Wednesday, October 26, 2005

Achievement without Apology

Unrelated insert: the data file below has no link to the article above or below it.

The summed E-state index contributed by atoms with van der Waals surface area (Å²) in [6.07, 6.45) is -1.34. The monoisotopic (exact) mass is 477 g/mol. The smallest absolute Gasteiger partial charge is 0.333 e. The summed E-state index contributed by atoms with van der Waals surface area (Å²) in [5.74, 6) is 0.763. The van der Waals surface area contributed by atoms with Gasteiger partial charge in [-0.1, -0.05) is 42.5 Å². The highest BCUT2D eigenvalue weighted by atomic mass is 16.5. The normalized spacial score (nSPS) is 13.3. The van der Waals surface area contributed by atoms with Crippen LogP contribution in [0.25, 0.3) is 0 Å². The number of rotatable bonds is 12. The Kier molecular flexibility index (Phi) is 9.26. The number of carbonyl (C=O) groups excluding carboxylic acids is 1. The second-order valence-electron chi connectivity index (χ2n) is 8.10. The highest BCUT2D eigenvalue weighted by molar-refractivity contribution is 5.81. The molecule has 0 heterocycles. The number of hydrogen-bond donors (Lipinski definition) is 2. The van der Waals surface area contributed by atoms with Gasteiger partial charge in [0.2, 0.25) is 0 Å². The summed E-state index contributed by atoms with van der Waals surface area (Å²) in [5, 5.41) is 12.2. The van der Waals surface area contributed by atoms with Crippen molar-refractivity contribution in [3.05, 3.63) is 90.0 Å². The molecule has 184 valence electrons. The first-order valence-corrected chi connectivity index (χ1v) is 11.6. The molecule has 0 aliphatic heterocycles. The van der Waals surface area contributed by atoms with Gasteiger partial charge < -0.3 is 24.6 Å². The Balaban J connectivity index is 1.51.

There is a saddening trend in today’s world that if you are not apologizing for your accomplishments, you are being arrogant and snobbish. There is little gray area in between. Having spent a good deal of time believing I was capable of little more than wasting oxygen, I’ve spend the last three years discovering my talents and abilities. Arrogance is defined by Merriam-Webster as “a feeling or an impression of superiority manifested in an overbearing manner or presumptuous claims.” One (and I stress that word) of the definitions of pride is “a reasonable or justifiable sense of one's worth or importance.” There is a huge difference between the two definitions. Recognizing your hard work is hardly an ignoble thing to do. If you are to live honestly, you cannot constantly apologize or demean your successes at every turn. You do a disservice to those who have believed and supported you through your challenges, and if you have any religious belief at all, you dishonor the being who created you. However, there is a difference between acknowledging your strengths, and purposely doing things to make others feel less. None of us can control how others will feel based on something we may have said. You cannot possibly comprehend or know their background or frame of mind. You do have control over behaving in way that you think will hurt someone, or intentionally saying things that would make you appear superior to someone. It is unfortunate that we have lost our ability to tell the difference between the two: arrogance and pride. I would not want to take advice from those who are not aware of their abilities and strengths as well as their weaknesses. It is our knowledge of both that allows us to be more honest with ourselves and live life with wisdom. As an aside: As a Christian, we are instructed to live more like Christ. I don't recall Christ ever apologizing for being the Son of God, or for his accomplishments on Earth or in Heaven. He was not ashamed or apologetic for his mission. Instead, he stood amid the masses with quiet dignity and proclaimed his identity. He also paid the price for that admittance. I guess we have to be willing to pay the price for a successful life, before we are willing to admit to it.